Constipation and other chronic gastrointestinal problems in spinal cord injury patients.
De Looze D. Van Laere M. De Muynck M. Beke R. Elewaut A.
Ghent University Hospital, Belgium.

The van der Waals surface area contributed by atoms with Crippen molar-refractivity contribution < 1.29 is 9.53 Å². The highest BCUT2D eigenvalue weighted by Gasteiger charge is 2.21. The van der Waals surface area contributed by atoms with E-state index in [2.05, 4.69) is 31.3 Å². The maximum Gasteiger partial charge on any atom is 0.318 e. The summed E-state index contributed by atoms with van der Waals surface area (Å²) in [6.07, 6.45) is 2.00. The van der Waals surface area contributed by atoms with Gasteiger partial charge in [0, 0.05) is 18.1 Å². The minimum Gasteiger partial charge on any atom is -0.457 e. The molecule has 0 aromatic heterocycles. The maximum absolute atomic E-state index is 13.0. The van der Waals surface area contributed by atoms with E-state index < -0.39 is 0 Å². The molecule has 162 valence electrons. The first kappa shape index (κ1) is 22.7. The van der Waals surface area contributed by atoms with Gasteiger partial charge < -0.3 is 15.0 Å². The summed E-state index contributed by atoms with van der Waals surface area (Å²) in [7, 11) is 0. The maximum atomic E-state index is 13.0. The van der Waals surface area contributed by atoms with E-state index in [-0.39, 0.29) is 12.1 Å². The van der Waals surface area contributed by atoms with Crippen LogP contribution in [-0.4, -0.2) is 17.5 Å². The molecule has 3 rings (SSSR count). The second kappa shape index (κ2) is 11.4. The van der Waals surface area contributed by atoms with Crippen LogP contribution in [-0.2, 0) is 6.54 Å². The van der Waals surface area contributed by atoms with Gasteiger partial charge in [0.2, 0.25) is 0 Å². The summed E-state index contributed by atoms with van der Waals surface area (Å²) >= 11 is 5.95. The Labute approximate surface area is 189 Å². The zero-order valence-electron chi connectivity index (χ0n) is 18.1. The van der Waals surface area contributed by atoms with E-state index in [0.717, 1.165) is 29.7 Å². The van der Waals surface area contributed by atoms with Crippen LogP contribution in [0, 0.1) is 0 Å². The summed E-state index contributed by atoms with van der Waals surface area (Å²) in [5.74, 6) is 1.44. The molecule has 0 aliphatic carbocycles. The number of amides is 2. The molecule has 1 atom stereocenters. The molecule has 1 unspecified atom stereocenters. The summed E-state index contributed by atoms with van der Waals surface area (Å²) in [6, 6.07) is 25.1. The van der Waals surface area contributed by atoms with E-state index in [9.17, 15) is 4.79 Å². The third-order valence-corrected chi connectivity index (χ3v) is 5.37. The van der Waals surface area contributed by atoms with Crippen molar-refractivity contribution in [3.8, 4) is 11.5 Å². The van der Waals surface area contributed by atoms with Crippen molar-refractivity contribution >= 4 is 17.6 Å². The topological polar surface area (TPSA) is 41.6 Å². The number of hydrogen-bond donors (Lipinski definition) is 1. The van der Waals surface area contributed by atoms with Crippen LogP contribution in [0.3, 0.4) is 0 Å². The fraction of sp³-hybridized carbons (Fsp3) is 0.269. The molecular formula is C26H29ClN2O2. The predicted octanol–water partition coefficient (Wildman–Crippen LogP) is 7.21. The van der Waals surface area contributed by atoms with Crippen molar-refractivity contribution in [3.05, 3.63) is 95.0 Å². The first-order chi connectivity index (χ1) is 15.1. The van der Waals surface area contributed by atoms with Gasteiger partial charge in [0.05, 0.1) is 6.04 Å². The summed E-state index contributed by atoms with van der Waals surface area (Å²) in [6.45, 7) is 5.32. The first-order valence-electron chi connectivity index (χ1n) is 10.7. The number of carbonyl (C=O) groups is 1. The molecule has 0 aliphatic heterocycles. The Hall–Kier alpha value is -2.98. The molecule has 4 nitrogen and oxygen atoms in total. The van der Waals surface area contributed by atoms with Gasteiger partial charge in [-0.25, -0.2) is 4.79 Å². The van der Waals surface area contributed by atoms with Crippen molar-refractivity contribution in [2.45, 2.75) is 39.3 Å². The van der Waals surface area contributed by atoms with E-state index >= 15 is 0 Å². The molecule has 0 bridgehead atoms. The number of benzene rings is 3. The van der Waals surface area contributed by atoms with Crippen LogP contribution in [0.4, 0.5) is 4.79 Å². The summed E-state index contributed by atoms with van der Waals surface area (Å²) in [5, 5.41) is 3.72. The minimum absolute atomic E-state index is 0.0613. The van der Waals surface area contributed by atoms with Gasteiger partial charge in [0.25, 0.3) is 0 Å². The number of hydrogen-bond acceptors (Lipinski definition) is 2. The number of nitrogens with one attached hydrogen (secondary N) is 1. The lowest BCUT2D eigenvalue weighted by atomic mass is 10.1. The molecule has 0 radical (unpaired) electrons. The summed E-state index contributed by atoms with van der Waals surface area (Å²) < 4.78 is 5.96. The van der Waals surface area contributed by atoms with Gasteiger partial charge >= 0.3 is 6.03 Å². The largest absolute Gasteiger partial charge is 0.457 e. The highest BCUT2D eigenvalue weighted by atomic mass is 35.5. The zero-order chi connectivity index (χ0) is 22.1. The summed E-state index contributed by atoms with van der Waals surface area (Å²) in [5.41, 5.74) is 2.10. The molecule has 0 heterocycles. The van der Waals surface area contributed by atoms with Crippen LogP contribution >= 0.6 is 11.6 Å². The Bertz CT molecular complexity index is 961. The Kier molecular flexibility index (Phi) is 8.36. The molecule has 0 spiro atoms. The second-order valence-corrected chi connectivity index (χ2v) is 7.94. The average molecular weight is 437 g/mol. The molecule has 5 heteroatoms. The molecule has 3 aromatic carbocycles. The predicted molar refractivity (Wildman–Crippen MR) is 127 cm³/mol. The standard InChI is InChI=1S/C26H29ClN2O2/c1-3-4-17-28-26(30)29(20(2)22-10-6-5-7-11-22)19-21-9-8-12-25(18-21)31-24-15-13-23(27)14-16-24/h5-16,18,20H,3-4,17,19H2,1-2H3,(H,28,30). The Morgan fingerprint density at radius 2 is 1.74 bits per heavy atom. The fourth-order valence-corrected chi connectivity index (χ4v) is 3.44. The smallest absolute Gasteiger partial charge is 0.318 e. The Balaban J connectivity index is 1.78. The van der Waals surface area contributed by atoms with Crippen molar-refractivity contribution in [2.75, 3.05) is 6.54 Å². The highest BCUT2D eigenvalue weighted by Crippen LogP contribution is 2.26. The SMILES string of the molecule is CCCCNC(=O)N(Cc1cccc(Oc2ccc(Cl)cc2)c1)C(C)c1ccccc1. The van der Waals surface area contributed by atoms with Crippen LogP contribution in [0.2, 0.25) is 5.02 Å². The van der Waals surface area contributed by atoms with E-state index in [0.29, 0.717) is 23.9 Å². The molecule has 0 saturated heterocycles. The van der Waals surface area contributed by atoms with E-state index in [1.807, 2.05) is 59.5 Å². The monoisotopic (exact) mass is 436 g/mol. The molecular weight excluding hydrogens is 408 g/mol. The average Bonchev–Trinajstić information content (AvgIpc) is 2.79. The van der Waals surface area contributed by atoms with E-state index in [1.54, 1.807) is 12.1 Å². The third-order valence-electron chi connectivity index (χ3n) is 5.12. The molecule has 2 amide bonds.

From a questionnaire sent to 90 spinal cord injury (SCI) patients it is concluded that 58% of patients with a complete SCI above L2 suffer from constipation, defined as two or fewer bowel movements per week, or the use of aids such as laxatives, manual evacuation or enemas. Tetraplegic patients had the highest prevalence of constipation, while patients with low paraplegia were less prone to constipation. The use of anticholinergic drugs was found to predispose to constipation. Preserved rectal sensation did not influence the presence of constipation. Faecal incontinence was rare. Regular abdominal pain was present in one third of SCI patients and might be caused by an irritable bowel syndrome in 62% of these.